Jerry is trying every means to get to his father-in-law's money, coming up with schemes, including one which he pitches as an investment, but it turns out he just wants the money. His father-in-law and his business partner take the deal themselves which outrages Jerry. It's hard to tell whether the chicken or the egg came first in this scenario; whether Jerry got in over his head in business and could not handle his cash flow properly or if there were too many things he couldn't change about the car business which reflected badly on him, but it's clear that he is quite Machiavellian and calculated at what he does and that he's had years of experience doing it. When the cops show up at his hotel room at the end of the movie, he tells them to wait, making it sound like he's gotten out of the shower or is on the toilet, etc. The cops open the door to find him in his boxers trying to sneak out the bathroom window. He pitches a fit, holding onto the doorframe and wailing and continuing to scream histrionically like a victim as the cops tackle him on the bed to arrest him.
The two kidnappers, Carl and Gaear, are a team themselves. Gaear is clearly a psychopath, but so many times, he sits in a trance that is tough to differentiate between a dissociative trance, or an almost-reptilian ability to sit in silence waiting for his next prey item, or both. One thing is for sure. It clearly aggravates Carl, who does the talking throughout the movie; and makes him uncomfortable. Carl, an ambivalent histrionic or borderline type, needs an almost constant reassurance that he is in good company. He snaps throughout the movie, first joking and later attacking him, but nevertheless always bringing up Gaear's refusal to talk and then the reptilian stare Gaear uses to get his own way, such as is the scene with the pancakes, when Carl says they just had pancakes and Gaear wants more.
They're not the smartest crayons in the box; because Lundegaard hooked them up with the unregistered car in which to do the job, obviously they couldn't have expected him to act lawfully and have temporary tags on the car ready to go and not attract attention. Nobody apparently thought to put temporary tags on the car. After getting pulled over near Brainerd for the lack of temporary tags, Carl finds himself in some hot water while implying he could pay the cop off to let them go for the temporary tags, which doesn't work. The cop becomes suspicious.
This is where you first see Gaear's madness. Like a shark that smells blood in the water, Gaear's murderous side was brought to life. With blood on Carl's terrified face, you see this as an example that Carl, despite not being a terribly stand-up guy, seems to prefer non-violent methods to get what he wants. He truly sucks at what he does. Things that go wrong often happen because of Carl not working smarter. The more things go wrong throughout the movie, the more violence occurs, Carl gets more desperate and demanding, first upping the amount of money he wants from Jerry, and flipping out on the father-in-law who shows up with his own money.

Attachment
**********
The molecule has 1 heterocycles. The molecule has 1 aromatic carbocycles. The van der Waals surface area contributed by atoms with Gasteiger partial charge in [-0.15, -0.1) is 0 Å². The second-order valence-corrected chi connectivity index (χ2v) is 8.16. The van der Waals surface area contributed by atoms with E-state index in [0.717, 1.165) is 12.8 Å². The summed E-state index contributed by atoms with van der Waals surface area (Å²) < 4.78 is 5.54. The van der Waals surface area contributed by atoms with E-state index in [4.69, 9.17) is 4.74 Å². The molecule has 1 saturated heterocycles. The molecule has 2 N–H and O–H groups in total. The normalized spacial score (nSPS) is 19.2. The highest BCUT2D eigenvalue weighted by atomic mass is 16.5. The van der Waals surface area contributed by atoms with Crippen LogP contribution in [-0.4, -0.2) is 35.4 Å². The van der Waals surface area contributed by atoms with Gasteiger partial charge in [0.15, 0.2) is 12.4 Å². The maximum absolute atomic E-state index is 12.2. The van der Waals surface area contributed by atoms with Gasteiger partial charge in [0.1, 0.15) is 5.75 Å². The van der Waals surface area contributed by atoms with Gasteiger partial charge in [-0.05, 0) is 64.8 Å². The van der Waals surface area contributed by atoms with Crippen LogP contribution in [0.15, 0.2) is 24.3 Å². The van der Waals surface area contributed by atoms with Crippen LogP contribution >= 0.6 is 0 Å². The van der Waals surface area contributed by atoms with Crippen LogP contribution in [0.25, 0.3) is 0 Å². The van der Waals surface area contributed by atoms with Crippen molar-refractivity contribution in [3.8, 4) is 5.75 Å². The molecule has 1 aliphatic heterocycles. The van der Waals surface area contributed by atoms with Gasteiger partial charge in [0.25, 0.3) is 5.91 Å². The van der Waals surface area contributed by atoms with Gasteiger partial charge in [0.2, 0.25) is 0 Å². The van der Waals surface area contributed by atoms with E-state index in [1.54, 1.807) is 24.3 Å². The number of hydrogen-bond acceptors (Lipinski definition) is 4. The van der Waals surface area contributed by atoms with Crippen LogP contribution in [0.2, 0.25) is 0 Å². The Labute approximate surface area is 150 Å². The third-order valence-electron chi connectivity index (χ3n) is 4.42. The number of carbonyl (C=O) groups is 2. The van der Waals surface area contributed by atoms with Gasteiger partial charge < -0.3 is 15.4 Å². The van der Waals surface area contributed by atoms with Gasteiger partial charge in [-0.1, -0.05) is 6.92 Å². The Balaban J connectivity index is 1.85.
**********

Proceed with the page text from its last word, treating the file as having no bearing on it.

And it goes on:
Carl attempts to hide his big suitcase of money in a field; and then gets angry again when he gets back with the split amount for himself and Gaear, and Gaear wants the proceeds for half of the price of the car. That's right. This guy already got the full million and still wanted more than that! This is again where Gaear goes from silent to murderous, following Carl out to take care of him.
Let's not forget Shep Proudfoot; a parolee who probably got paid to refer Lundegaard to Gaear; who flips out on Carl after Chief Gunderson reminds him that associating with criminals could get him back in prison. Instead of just accepting that he was the one who didn't say "gee, as a parolee, maybe I shouldn't be setting people up with hitmen no matter how much I need the money"; yep, he blames it all on Carl. HE was the one trying to put him back in prison!
The town of Brainerd is shocked by this crime, when they first find the murdered trooper and the two young witnesses Gaear chased down and murdered. The pregnant chief, Margie (Marge) Gunderson is faithful to her husband, and finds out this strange murder was only the tip of the iceberg to what was going on happening through their town. The lead from the car leads her to Lundegaard's dealership. Lundegaard first plays the friendly salesman and turns snippy and angry when Gunderson questions to see his inventory paperwork. At first, it seems like Gunderson doesn't understand why he's being so nasty with her, but eventually there's a scene where she looks at him in his office and she seems to start realizing who this guy is and what he's capable of.
In between, Gunderson gets a call from a former classmate who is fixated on her and wants to meet up after seeing her on the news regarding the murder. The man, Mike Yanagita, gets hysterical talking about his wife, their former classmate who had fought hard against cancer but lost. Gunderson, though seeming sympathetic, you can see how she feels put off with this sense of intimacy with this long-estranged classmate. When he attempts to sit right next to her, she puts her foot down and firmly says she'd prefer him across from her and explains amicably that she doesn't have to turn her neck.